I recently moved my web server from an internet connection with a static IP address to an internet connection with a dynamic IP address, which presents some issues with DNS. I looked at some dynamic DNS services such as Dyn and no-ip (which I’ve used before and was happy with), but I decided that I’d rather implement my own solution. I found a VPS provider at ipxcore that had a virtual server for only $1.16 a month (well within impulse buy range), so I got one.
The first thing I did was install the Debian image and boot it up. I chose Debian because I wanted a binary package manager so I didn’t have to worry about compiling a bunch of packages on a small VPS with little RAM, and I figured that Debian would have less cruft than the Ubuntu image. Unfortunately, the default Debian image included a bunch of things pre-installed that I didn’t want including Apache, a mail server, and a bunch of other services. I spent 30 minutes or so removing packages trying to get back to a bare-bones system before I decided to try the Gentoo image. Gentoo has been my Linux distribution of choice for 7 years, so I’m fairly adept at getting it configured just the way I want it. Luckily, the Gentoo image provided by ipxcore contained a very minimal set of installed packages.
Following directions found on the Free BSD
Wiki and the Gentoo Wiki, I was
able to get BIND installed and configured. It was a lot simpler that I thought
it would be. I set up a zone file for timmontague.com that contained the SOA,
NS, MX, TXT and other various records that are static and won’t change based on
the dynamic IP address. I generated a cryptographic key to allow for remote DNS
updates via the
nsupdate command and copied it to my web server.
The first semi-difficult part was writing the script to automatically update
the DNS records, in particular determining the external IP address of the web
server (because it is behind a NAT). The dynamic DNS resources that I found
suggested running a small PHP or Perl script in a web server that simply printed
REMOTE_ADDR. I didn’t want to install a PHP on my minimal VPS,
and Perl also seemed a little overkill, so I decided to write a small CGI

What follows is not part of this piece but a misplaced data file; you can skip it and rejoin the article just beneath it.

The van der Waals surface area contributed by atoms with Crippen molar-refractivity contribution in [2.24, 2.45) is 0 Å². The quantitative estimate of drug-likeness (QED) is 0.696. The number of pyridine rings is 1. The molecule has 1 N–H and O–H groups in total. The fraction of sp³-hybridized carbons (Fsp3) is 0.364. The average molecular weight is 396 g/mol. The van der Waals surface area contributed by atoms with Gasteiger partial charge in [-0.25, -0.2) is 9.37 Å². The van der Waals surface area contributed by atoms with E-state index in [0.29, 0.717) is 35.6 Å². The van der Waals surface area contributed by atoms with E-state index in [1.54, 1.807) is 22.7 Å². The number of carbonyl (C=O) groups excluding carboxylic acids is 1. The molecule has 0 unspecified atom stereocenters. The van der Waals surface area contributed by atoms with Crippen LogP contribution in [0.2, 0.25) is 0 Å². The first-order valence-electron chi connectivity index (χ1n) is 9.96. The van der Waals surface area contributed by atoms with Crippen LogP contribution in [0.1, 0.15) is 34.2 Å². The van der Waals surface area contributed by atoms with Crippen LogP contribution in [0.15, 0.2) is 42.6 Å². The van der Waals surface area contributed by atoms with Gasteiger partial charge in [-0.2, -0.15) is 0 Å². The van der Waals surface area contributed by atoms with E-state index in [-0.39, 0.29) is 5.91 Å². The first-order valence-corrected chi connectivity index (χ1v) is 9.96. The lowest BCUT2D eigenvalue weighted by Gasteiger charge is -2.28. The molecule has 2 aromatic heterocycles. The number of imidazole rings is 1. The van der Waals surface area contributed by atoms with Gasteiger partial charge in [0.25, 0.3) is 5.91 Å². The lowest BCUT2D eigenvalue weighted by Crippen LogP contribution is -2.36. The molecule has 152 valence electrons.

program in C.
I installed a small web server
and configured it to run CGI scripts. When I attempted to access the script from
a remote location however, I kept getting 500 Internal Error messages
There was an unusual problem serving the requested URL
'/myip.cgi'.). It’s exceedingly difficult to Google for such errors, but
eventually I concluded that it was because the web server was sand-boxed, the
binary would have to be statically linked. I recompiled it using
myip.cgi myip.c -static -L/lib -lc and started working perfectly.
I wrote a bash script on my web server to automatically determine it’s external
IP address, and if it has changed, update the BIND server using
I set up cron to run the script every minute and it seems to be working fine, but so far (the last 4 days), the dynamic IP address hasn’t changed. I set the TTL to be 10 seconds, so when it does change, the downtime should be minimal.
The last step was updating the nameserver on my domain registrar’s website. I
updated the nameserver to
ns.timmontague.com, and added a glue
static IP of my VPS). I waited a few hours for the changes to propagate, and it
All in all, setting up my own nameserver was much easier than expected. It only took a few hours to configure and install the BIND DNS server on a bare-bones VPS. In the end, my VPS is still incredibly small; the only extra packages I installed are:
app-admin/logrotate app-admin/sudo app-admin/sysklogd app-editors/vim mail-client/mailx net-dns/bind net-dns/bind-tools net-firewall/iptables sys-process/vixie-cron www-servers/thttpd
I also set up backups on my VPS containing
/home/tim. After gzip, the backups
are less than 150kB. It’s nice knowing that if I ever need to switch VPS
providers, I will be able to get another name server up and running with a
minimal amount of effort.